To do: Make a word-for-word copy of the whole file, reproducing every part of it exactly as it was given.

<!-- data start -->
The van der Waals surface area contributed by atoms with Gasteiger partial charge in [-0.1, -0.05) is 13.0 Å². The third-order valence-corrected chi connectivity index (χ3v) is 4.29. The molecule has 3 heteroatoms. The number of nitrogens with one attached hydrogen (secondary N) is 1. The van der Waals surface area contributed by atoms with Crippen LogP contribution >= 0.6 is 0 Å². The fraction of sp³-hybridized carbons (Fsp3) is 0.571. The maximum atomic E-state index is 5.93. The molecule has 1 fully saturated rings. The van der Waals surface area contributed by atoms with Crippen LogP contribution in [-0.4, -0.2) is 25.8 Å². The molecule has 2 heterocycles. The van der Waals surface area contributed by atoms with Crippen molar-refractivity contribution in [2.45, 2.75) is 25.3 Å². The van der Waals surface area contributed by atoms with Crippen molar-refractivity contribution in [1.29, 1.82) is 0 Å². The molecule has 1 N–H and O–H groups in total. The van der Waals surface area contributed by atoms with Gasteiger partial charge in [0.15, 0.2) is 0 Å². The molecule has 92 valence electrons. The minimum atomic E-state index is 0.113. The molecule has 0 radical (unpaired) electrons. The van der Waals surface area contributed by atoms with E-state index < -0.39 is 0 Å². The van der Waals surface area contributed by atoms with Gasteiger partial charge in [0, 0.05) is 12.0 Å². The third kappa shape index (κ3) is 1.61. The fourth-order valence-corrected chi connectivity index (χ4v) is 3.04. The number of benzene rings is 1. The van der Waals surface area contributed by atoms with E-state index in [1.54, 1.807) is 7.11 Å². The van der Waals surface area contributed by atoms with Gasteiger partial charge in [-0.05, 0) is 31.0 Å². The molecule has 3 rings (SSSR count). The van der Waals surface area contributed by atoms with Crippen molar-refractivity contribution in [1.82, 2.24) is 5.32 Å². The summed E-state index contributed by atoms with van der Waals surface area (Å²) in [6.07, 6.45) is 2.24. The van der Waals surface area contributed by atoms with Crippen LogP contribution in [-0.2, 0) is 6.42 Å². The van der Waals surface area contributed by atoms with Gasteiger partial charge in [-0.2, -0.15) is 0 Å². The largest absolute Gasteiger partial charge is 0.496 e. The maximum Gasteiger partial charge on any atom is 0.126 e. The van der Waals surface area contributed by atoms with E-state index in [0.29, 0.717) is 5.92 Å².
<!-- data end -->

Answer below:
The van der Waals surface area contributed by atoms with Gasteiger partial charge in [-0.1, -0.05) is 13.0 Å². The third-order valence-corrected chi connectivity index (χ3v) is 4.29. The molecule has 3 heteroatoms. The number of nitrogens with one attached hydrogen (secondary N) is 1. The van der Waals surface area contributed by atoms with Crippen LogP contribution >= 0.6 is 0 Å². The fraction of sp³-hybridized carbons (Fsp3) is 0.571. The maximum atomic E-state index is 5.93. The molecule has 1 fully saturated rings. The van der Waals surface area contributed by atoms with Crippen LogP contribution in [-0.4, -0.2) is 25.8 Å². The molecule has 2 heterocycles. The van der Waals surface area contributed by atoms with Crippen molar-refractivity contribution in [2.45, 2.75) is 25.3 Å². The van der Waals surface area contributed by atoms with Crippen molar-refractivity contribution in [1.29, 1.82) is 0 Å². The molecule has 1 N–H and O–H groups in total. The van der Waals surface area contributed by atoms with Gasteiger partial charge in [0.15, 0.2) is 0 Å². The molecule has 92 valence electrons. The minimum atomic E-state index is 0.113. The molecule has 0 radical (unpaired) electrons. The van der Waals surface area contributed by atoms with E-state index < -0.39 is 0 Å². The van der Waals surface area contributed by atoms with Gasteiger partial charge in [0, 0.05) is 12.0 Å². The third kappa shape index (κ3) is 1.61. The fourth-order valence-corrected chi connectivity index (χ4v) is 3.04. The number of benzene rings is 1. The van der Waals surface area contributed by atoms with E-state index in [1.54, 1.807) is 7.11 Å². The van der Waals surface area contributed by atoms with Gasteiger partial charge in [-0.05, 0) is 31.0 Å². The molecule has 3 rings (SSSR count). The van der Waals surface area contributed by atoms with Crippen molar-refractivity contribution in [1.82, 2.24) is 5.32 Å². The summed E-state index contributed by atoms with van der Waals surface area (Å²) in [6.07, 6.45) is 2.24. The van der Waals surface area contributed by atoms with Crippen LogP contribution in [-0.2, 0) is 6.42 Å². The van der Waals surface area contributed by atoms with Gasteiger partial charge in [-0.2, -0.15) is 0 Å². The largest absolute Gasteiger partial charge is 0.496 e. The maximum Gasteiger partial charge on any atom is 0.126 e. The van der Waals surface area contributed by atoms with E-state index in [0.29, 0.717) is 5.92 Å².